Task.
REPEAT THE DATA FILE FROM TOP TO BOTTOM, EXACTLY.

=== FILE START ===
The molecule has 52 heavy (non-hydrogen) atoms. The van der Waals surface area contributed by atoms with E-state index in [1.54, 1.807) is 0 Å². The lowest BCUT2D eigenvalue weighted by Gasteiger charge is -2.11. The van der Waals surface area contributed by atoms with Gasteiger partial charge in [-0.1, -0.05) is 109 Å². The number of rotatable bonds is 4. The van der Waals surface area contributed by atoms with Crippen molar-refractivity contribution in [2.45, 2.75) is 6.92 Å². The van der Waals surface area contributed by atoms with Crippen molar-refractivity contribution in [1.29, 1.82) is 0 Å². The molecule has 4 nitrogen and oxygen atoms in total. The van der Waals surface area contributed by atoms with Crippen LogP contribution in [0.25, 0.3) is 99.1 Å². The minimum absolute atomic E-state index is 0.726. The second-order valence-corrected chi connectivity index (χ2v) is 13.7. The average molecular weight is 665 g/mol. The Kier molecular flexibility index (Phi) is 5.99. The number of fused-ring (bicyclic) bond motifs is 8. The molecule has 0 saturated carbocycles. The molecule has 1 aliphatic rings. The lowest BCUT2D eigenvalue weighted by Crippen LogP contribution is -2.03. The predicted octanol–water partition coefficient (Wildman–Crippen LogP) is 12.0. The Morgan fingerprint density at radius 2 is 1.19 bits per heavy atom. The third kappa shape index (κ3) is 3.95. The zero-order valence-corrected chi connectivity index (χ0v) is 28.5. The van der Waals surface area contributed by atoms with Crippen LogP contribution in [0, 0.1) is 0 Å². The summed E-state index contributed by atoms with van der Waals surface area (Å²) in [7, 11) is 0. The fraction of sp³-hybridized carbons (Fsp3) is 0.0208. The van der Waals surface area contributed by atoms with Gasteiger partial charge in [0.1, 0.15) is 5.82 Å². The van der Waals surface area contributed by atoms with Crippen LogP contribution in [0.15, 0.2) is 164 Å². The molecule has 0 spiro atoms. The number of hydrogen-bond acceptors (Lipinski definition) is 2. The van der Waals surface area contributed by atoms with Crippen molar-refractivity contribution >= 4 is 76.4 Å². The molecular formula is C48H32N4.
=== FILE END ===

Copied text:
The molecule has 52 heavy (non-hydrogen) atoms. The van der Waals surface area contributed by atoms with E-state index in [1.54, 1.807) is 0 Å². The lowest BCUT2D eigenvalue weighted by Gasteiger charge is -2.11. The van der Waals surface area contributed by atoms with Gasteiger partial charge in [-0.1, -0.05) is 109 Å². The number of rotatable bonds is 4. The van der Waals surface area contributed by atoms with Crippen molar-refractivity contribution in [2.45, 2.75) is 6.92 Å². The van der Waals surface area contributed by atoms with Crippen molar-refractivity contribution in [1.29, 1.82) is 0 Å². The molecule has 4 nitrogen and oxygen atoms in total. The van der Waals surface area contributed by atoms with Crippen LogP contribution in [0.25, 0.3) is 99.1 Å². The minimum absolute atomic E-state index is 0.726. The second-order valence-corrected chi connectivity index (χ2v) is 13.7. The average molecular weight is 665 g/mol. The Kier molecular flexibility index (Phi) is 5.99. The number of fused-ring (bicyclic) bond motifs is 8. The molecule has 0 saturated carbocycles. The molecule has 1 aliphatic rings. The lowest BCUT2D eigenvalue weighted by Crippen LogP contribution is -2.03. The predicted octanol–water partition coefficient (Wildman–Crippen LogP) is 12.0. The Morgan fingerprint density at radius 2 is 1.19 bits per heavy atom. The third kappa shape index (κ3) is 3.95. The zero-order valence-corrected chi connectivity index (χ0v) is 28.5. The van der Waals surface area contributed by atoms with Crippen LogP contribution in [0, 0.1) is 0 Å². The summed E-state index contributed by atoms with van der Waals surface area (Å²) in [7, 11) is 0. The fraction of sp³-hybridized carbons (Fsp3) is 0.0208. The van der Waals surface area contributed by atoms with Gasteiger partial charge in [0.1, 0.15) is 5.82 Å². The van der Waals surface area contributed by atoms with Crippen LogP contribution in [0.15, 0.2) is 164 Å². The molecule has 0 spiro atoms. The number of hydrogen-bond acceptors (Lipinski definition) is 2. The van der Waals surface area contributed by atoms with Crippen molar-refractivity contribution >= 4 is 76.4 Å². The molecular formula is C48H32N4.